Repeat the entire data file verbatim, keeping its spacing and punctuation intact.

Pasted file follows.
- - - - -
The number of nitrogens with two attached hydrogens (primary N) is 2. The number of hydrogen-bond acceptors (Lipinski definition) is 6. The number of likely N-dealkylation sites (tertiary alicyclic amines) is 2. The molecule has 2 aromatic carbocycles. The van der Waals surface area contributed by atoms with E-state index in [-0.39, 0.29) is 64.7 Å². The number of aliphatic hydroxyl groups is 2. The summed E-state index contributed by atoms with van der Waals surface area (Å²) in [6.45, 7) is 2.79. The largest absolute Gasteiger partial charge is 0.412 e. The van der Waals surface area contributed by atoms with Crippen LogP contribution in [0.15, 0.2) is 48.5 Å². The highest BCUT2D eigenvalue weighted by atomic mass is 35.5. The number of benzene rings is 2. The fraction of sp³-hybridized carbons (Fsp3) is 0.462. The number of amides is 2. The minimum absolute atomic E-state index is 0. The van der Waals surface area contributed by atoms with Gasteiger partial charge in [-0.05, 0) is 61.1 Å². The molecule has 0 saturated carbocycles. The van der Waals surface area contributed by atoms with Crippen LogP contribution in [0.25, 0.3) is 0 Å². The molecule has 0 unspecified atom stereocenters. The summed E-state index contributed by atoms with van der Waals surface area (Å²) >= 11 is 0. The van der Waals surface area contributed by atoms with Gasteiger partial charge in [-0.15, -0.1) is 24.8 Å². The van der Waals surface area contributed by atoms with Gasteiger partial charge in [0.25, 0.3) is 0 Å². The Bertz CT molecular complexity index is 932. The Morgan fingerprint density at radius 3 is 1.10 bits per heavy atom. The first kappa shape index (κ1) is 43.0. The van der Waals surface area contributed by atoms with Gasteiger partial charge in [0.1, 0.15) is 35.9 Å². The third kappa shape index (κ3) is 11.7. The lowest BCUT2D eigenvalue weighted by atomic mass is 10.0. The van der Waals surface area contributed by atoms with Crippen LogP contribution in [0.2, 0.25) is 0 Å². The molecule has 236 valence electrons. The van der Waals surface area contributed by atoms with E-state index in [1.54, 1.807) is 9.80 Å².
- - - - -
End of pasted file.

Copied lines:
The number of nitrogens with two attached hydrogens (primary N) is 2. The number of hydrogen-bond acceptors (Lipinski definition) is 6. The number of likely N-dealkylation sites (tertiary alicyclic amines) is 2. The molecule has 2 aromatic carbocycles. The van der Waals surface area contributed by atoms with E-state index in [-0.39, 0.29) is 64.7 Å². The number of aliphatic hydroxyl groups is 2. The summed E-state index contributed by atoms with van der Waals surface area (Å²) in [6.45, 7) is 2.79. The largest absolute Gasteiger partial charge is 0.412 e. The van der Waals surface area contributed by atoms with Crippen LogP contribution in [0.15, 0.2) is 48.5 Å². The highest BCUT2D eigenvalue weighted by atomic mass is 35.5. The number of benzene rings is 2. The fraction of sp³-hybridized carbons (Fsp3) is 0.462. The number of amides is 2. The minimum absolute atomic E-state index is 0. The van der Waals surface area contributed by atoms with Gasteiger partial charge in [-0.05, 0) is 61.1 Å². The molecule has 0 saturated carbocycles. The van der Waals surface area contributed by atoms with Crippen LogP contribution in [0.25, 0.3) is 0 Å². The molecule has 0 unspecified atom stereocenters. The summed E-state index contributed by atoms with van der Waals surface area (Å²) >= 11 is 0. The van der Waals surface area contributed by atoms with Gasteiger partial charge in [-0.15, -0.1) is 24.8 Å². The van der Waals surface area contributed by atoms with Gasteiger partial charge in [0.25, 0.3) is 0 Å². The Bertz CT molecular complexity index is 932. The Morgan fingerprint density at radius 3 is 1.10 bits per heavy atom. The first kappa shape index (κ1) is 43.0. The van der Waals surface area contributed by atoms with Gasteiger partial charge in [0.1, 0.15) is 35.9 Å². The third kappa shape index (κ3) is 11.7. The lowest BCUT2D eigenvalue weighted by atomic mass is 10.0. The van der Waals surface area contributed by atoms with Crippen LogP contribution in [0.2, 0.25) is 0 Å². The molecule has 236 valence electrons. The van der Waals surface area contributed by atoms with E-state index in [1.54, 1.807) is 9.80 Å².